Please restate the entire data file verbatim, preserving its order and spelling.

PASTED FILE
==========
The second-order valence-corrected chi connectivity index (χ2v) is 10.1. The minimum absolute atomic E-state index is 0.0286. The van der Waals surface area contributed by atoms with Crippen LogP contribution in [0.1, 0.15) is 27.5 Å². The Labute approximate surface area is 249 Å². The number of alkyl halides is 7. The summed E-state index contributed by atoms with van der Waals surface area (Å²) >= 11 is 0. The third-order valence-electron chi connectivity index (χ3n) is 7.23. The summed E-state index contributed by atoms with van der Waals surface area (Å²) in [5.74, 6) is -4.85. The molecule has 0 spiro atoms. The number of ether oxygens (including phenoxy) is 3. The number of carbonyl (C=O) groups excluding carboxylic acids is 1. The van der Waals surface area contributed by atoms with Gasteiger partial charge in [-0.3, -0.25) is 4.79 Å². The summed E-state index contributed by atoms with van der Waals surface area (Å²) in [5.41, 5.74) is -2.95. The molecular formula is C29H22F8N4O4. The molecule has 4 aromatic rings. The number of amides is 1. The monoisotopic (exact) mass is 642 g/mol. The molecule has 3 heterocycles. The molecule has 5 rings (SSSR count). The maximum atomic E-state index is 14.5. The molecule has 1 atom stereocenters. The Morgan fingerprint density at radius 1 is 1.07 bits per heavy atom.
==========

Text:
The second-order valence-corrected chi connectivity index (χ2v) is 10.1. The minimum absolute atomic E-state index is 0.0286. The van der Waals surface area contributed by atoms with Crippen LogP contribution in [0.1, 0.15) is 27.5 Å². The Labute approximate surface area is 249 Å². The number of alkyl halides is 7. The summed E-state index contributed by atoms with van der Waals surface area (Å²) >= 11 is 0. The third-order valence-electron chi connectivity index (χ3n) is 7.23. The summed E-state index contributed by atoms with van der Waals surface area (Å²) in [5.74, 6) is -4.85. The molecule has 0 spiro atoms. The number of ether oxygens (including phenoxy) is 3. The number of carbonyl (C=O) groups excluding carboxylic acids is 1. The van der Waals surface area contributed by atoms with Gasteiger partial charge in [-0.3, -0.25) is 4.79 Å². The summed E-state index contributed by atoms with van der Waals surface area (Å²) in [5.41, 5.74) is -2.95. The molecular formula is C29H22F8N4O4. The molecule has 4 aromatic rings. The number of amides is 1. The monoisotopic (exact) mass is 642 g/mol. The molecule has 3 heterocycles. The molecule has 5 rings (SSSR count). The maximum atomic E-state index is 14.5. The molecule has 1 atom stereocenters. The Morgan fingerprint density at radius 1 is 1.07 bits per heavy atom.